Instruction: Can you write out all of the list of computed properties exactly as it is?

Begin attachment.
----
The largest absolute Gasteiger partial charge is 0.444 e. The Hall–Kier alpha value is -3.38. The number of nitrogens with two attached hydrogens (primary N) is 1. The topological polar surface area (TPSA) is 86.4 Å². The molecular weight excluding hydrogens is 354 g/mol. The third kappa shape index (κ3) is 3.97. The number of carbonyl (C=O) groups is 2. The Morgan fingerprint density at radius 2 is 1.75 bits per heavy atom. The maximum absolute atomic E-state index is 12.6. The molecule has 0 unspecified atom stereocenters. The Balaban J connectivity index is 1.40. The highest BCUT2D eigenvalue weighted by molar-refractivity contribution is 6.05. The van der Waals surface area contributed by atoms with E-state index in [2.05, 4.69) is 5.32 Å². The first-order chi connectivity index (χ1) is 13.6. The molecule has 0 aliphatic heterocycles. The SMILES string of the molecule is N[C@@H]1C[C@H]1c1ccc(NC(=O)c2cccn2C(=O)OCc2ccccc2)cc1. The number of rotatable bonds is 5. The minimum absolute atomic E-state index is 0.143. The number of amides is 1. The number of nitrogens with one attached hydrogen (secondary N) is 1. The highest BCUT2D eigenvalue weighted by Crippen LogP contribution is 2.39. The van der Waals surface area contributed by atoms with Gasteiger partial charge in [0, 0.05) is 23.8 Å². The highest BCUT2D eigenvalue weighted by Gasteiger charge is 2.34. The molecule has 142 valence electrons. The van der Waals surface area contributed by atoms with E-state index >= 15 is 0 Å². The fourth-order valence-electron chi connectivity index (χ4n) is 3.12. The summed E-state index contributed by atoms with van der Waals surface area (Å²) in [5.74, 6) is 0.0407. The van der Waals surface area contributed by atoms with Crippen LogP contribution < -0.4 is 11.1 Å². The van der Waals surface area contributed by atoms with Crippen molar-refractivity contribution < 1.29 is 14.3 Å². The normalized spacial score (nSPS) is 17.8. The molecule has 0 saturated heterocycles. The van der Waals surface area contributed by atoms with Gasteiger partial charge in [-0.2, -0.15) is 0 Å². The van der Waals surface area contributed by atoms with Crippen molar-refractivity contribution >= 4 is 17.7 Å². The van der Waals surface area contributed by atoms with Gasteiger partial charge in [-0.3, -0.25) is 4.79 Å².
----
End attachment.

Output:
The largest absolute Gasteiger partial charge is 0.444 e. The Hall–Kier alpha value is -3.38. The number of nitrogens with two attached hydrogens (primary N) is 1. The topological polar surface area (TPSA) is 86.4 Å². The molecular weight excluding hydrogens is 354 g/mol. The third kappa shape index (κ3) is 3.97. The number of carbonyl (C=O) groups is 2. The Morgan fingerprint density at radius 2 is 1.75 bits per heavy atom. The maximum absolute atomic E-state index is 12.6. The molecule has 0 unspecified atom stereocenters. The Balaban J connectivity index is 1.40. The highest BCUT2D eigenvalue weighted by molar-refractivity contribution is 6.05. The van der Waals surface area contributed by atoms with E-state index in [2.05, 4.69) is 5.32 Å². The first-order chi connectivity index (χ1) is 13.6. The molecule has 0 aliphatic heterocycles. The SMILES string of the molecule is N[C@@H]1C[C@H]1c1ccc(NC(=O)c2cccn2C(=O)OCc2ccccc2)cc1. The number of rotatable bonds is 5. The minimum absolute atomic E-state index is 0.143. The number of amides is 1. The number of nitrogens with one attached hydrogen (secondary N) is 1. The highest BCUT2D eigenvalue weighted by Crippen LogP contribution is 2.39. The van der Waals surface area contributed by atoms with Gasteiger partial charge in [0, 0.05) is 23.8 Å². The highest BCUT2D eigenvalue weighted by Gasteiger charge is 2.34. The molecule has 142 valence electrons. The van der Waals surface area contributed by atoms with E-state index >= 15 is 0 Å². The fourth-order valence-electron chi connectivity index (χ4n) is 3.12. The summed E-state index contributed by atoms with van der Waals surface area (Å²) in [5.74, 6) is 0.0407. The van der Waals surface area contributed by atoms with Crippen LogP contribution < -0.4 is 11.1 Å². The van der Waals surface area contributed by atoms with Crippen molar-refractivity contribution < 1.29 is 14.3 Å². The normalized spacial score (nSPS) is 17.8. The molecule has 0 saturated heterocycles. The van der Waals surface area contributed by atoms with Gasteiger partial charge in [-0.2, -0.15) is 0 Å². The van der Waals surface area contributed by atoms with Crippen molar-refractivity contribution >= 4 is 17.7 Å². The van der Waals surface area contributed by atoms with Gasteiger partial charge in [-0.3, -0.25) is 4.79 Å².